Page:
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Four ways to reduce the risk of transition cow problems

Progressive Dairyman Editor Peggy Coffeen Published on 24 February 2017

It is estimated that out of every 100 calvings, about half of the cows will develop one or more fresh-cow problems, including displaced abomasum, ketosis, dystocia, retained placenta or others.

But there are things a dairy producer can do to reduce the risk of these costly diseases, starting with understanding why cows are so vulnerable during this time in the first place.

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Why are transition cows at risk?

Elanco’s Dr. Andrew Holloway narrowed the causes of health problems in postfresh cows down to two issues: negative energy balance and immune suppression (Figure 1).

The impact and consequences of negative energy balance and immune suppression“The cow is in a negative energy balance at this time,” he said. “This is normal in the early-lactation dairy cow.” Some cows are able to rebound from this state quickly while others struggle. These are the cows that develop problems like DA, ketosis and ovarian dysfunction.

Similarly, every cow naturally undergoes some degree of immune suppression around calving, due to high levels of estrogen and progesterone. Combined with other known immunosuppressants like stress, insufficient energy, low calcium levels and steroids associated with calving, these factors can lead to infectious diseases in the postfresh cow.

For example, immune suppression is associated with higher incidences of mastitis, metritis and retained placenta.

Ways to minimize transition cow risks

While we cannot change the cow’s innate responses from hormones and steroids, Holloway said there are a few things we can do to boost the chances of getting through the transition period without a major health incident.

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  1. Support proper calcium metabolism
    Work with a nutritionist to have the cow’s mechanisms in place so it can absorb calcium and be sufficient in this vital mineral at calving. Low blood calcium is a cause for immune suppression.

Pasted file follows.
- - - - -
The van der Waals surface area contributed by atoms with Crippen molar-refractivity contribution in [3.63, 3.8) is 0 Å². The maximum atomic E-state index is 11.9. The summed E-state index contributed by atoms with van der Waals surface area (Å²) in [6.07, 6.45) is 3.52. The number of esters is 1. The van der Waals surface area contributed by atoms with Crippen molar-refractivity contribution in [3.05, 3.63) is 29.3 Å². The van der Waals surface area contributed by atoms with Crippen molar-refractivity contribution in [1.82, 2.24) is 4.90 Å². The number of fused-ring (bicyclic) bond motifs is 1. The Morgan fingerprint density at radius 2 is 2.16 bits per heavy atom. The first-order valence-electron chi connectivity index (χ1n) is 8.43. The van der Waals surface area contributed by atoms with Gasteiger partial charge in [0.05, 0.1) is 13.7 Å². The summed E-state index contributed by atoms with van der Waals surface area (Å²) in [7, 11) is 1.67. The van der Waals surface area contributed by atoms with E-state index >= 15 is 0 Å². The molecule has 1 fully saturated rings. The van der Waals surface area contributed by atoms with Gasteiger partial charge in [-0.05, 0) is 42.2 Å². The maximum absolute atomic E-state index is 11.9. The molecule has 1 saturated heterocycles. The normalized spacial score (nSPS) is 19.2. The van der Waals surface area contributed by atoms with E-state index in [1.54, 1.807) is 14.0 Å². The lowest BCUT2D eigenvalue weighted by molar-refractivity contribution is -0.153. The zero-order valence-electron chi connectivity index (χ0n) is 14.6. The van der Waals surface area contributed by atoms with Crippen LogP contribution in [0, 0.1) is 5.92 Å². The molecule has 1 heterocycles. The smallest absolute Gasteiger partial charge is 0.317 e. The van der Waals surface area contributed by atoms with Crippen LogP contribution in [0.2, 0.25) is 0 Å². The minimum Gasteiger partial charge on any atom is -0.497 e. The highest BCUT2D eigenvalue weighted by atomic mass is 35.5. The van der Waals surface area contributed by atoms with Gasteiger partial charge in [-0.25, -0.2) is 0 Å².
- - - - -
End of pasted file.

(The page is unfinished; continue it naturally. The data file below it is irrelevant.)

2. Minimize dystocia
    According to Holloway, difficult calving is the “number one variable associated with metritis.” For this reason, it is imperative to train employees on proper protocols for calving intervention.

  3. Minimize dry matter intake decline prepartum
    Studies show a direct correlation between reduced dry matter intake and higher incidences of metritis. Therefore, keeping cows eating is critical.

    “The cows that do the best are the ones that eat their way through the dry period,” Holloway noted. “The ones that don’t drop dry matter intake before and after calving do a lot better.”

    To encourage dry matter intake, he recommends reducing the amount of energy fed to far-off dry cows. Cows that are overfed energy don’t eat as much during the weeks leading up to or after calving; however, those that receive the correct amount of energy in the far-off stage eat better before and after calving. Work with a nutritionist to make sure nutrients are provided at proper levels, and consider alterative, lower-energy forages for dry cows.

    Producers can monitor dry cow dry matter intake on a weekly basis by weighing feed refusals and noting major variations. It is important to keep an accurate cow count for this to be a useful benchmarking tool. Table 1 provides guidelines for dry matter intake for far-off and pre-fresh Holsteins and Jerseys.

    Estimates for dry cow DMI (lbs)Cow comfort also promotes intakes. Holloway added, “Eating behavior is tied to lying behavior. If a cow is denied rest, it changes the way she eats.”

  4. Maximize the return to high dry matter intake postpartum
    High feed intakes among fresh cows are a function of providing an environment that meets the cows’ needs: access to consistent high-quality feed, reducing stress and providing a comfortable place for cows to rest.

    Holloway pointed out that cows usually spend 12 to 14 hours a day lying down – or even more for high producers. They should not have to fight for stall space or be left with standing room only because pens are overstocked.

    Ample space for eating, resting and drinking make the cow more apt to consume higher levels of dry matter, reducing the risk of many fresh cow diseases.  end mark

Dr. Andrew Holloway presented this information during the 2017 Land O’Lakes Leading Dairy Producers Conference held Jan. 5-6, in Wisconsin Dells, Wisconsin.

Peggy Coffeen
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